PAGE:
"But my main purpose in writing this review is to warn potential readers about glitches in the kindlisation (at least for Mac & Android). Every page has at least one and sometimes several misplaced hyphens, mid-word, which bec- ame pre- tty distra- cting by the end."
"I wanted to read one story in this collection (The Duel) after seeing Ridley Scott's first film, The Duellists, on which it is closely based. By casting more light on the background story of the Napoleonic Wars, the prose has a richer context than the film, which at times feels slow, with a self-conscious effort to make every gorgeous frame look like a contemporary painting. The film adds a broken affair whose absence is not felt in the prose version: and the latter handles better the flowering of the protagonist's romance and marriage by connecting it more closely to the running thread of repeated duelling."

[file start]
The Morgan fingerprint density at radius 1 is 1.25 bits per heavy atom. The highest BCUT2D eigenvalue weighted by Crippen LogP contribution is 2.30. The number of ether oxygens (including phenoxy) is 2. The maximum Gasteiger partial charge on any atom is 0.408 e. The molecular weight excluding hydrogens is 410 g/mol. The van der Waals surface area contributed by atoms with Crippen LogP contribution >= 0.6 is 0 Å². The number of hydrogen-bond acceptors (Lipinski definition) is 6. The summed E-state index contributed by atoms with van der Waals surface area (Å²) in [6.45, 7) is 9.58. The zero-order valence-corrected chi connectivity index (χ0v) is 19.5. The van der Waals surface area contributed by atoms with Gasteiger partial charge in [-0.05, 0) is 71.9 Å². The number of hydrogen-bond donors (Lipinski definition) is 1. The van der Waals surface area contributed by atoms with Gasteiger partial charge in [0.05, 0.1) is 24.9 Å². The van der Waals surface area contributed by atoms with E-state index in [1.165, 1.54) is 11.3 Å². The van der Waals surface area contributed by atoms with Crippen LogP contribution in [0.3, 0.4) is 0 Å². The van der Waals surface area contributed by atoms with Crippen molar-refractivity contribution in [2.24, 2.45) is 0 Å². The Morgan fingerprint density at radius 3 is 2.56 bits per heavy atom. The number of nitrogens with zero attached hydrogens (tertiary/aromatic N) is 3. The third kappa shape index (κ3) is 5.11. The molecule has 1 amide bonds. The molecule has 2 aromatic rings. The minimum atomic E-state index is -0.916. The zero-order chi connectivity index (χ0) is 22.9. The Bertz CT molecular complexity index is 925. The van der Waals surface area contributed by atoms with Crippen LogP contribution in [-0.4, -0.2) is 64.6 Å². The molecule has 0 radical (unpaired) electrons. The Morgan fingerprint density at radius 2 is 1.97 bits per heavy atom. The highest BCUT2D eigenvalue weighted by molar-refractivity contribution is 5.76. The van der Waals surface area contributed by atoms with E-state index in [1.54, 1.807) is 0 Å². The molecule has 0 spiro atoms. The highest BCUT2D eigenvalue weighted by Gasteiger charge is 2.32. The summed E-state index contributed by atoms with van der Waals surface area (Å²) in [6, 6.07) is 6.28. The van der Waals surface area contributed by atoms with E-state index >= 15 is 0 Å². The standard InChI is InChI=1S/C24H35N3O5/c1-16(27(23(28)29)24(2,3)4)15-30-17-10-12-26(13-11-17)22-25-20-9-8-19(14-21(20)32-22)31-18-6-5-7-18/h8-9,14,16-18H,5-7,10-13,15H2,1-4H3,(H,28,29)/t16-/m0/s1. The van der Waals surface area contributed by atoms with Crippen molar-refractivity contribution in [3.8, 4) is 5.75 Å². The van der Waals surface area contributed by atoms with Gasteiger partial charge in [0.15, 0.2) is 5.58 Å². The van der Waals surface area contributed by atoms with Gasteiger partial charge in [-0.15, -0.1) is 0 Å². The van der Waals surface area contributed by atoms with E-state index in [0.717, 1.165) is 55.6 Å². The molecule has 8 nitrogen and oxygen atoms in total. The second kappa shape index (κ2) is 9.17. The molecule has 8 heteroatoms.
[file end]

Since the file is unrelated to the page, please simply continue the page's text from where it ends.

Napoleon I., whose career had the quality of a duel against the whole of Europe, disliked duelling between the officers of his army. The great military emperor was not a swashbuckler, and had little respect for tradition.
Nevertheless, a story of duelling, which became a legend in the army, runs through the epic of imperial wars. To the surprise and admiration of their fellows, two officers, like insane artists trying to gild refined gold or paint the lily, pursued a private contest through the years of universal carnage.